Amnesty International has condemned this and have said that the Home Office exercises a too rigorous standard of proof. The treatment of LGBTQ+ refugees, especially in the wake of atrocities like Chechnya, must improve dramatically or we face sending many back to their home countries and to their deaths.


Finally, and arguably most importantly, we have the long-overlooked issue of transgender rights. Significant difficulties remain for those who which to transition and those changing records and personal details to show the correct gender for them, with many being unable to live their lives freely for fear of losing their jobs. The health service, in particular, has been staunchly criticised for its approach towards trans people who seek help, with a lack of knowledge and understanding harming the assistance they receive. Moreover, transgender people are more likely to suffer abuse and discrimination and are also more likely to commit suicide than others in the LGBTQ+ community.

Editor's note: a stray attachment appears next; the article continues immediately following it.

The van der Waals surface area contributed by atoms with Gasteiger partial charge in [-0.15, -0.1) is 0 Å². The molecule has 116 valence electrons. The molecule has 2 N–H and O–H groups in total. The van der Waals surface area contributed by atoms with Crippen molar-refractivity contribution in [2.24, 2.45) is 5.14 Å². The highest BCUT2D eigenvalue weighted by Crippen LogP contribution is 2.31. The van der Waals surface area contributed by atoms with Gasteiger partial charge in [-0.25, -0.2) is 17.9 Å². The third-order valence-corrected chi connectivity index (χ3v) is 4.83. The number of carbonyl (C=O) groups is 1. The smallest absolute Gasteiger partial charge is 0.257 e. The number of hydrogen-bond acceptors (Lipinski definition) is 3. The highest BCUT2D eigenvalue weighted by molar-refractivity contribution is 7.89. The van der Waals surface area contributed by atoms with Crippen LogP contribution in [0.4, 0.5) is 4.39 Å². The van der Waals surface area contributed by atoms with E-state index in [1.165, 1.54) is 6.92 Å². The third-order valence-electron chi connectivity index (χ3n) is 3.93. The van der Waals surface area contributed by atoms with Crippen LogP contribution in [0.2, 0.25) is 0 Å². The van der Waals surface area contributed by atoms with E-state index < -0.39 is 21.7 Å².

Whilst the Government has announced its intention to make the process easier, it is facing backlash from extremists and Tory backbenchers.

It is evident that more needs to be done to not only make processes for trans people simpler but also in changing people’s attitudes towards transgender people, especially in institutions that the 650,000 trans people in the UK rely on.


This is not to mention the other hurdles that still exist, such as the need for greater LGBTQ+ presence on television, the continued year (soon to be three months) ban on men who have sex with men donating blood, and greater recognition and representation of other minority sexual orientations, such as bisexuality, pansexuality and asexuality. This is even more important, as bisexuals outnumber lesbian and gay people among 16-24 year olds.

Without a doubt, Britain has come a long way on the road to LGBTQ+ equality, but the issues that remain show that the UK still has further to go over the next fifty years.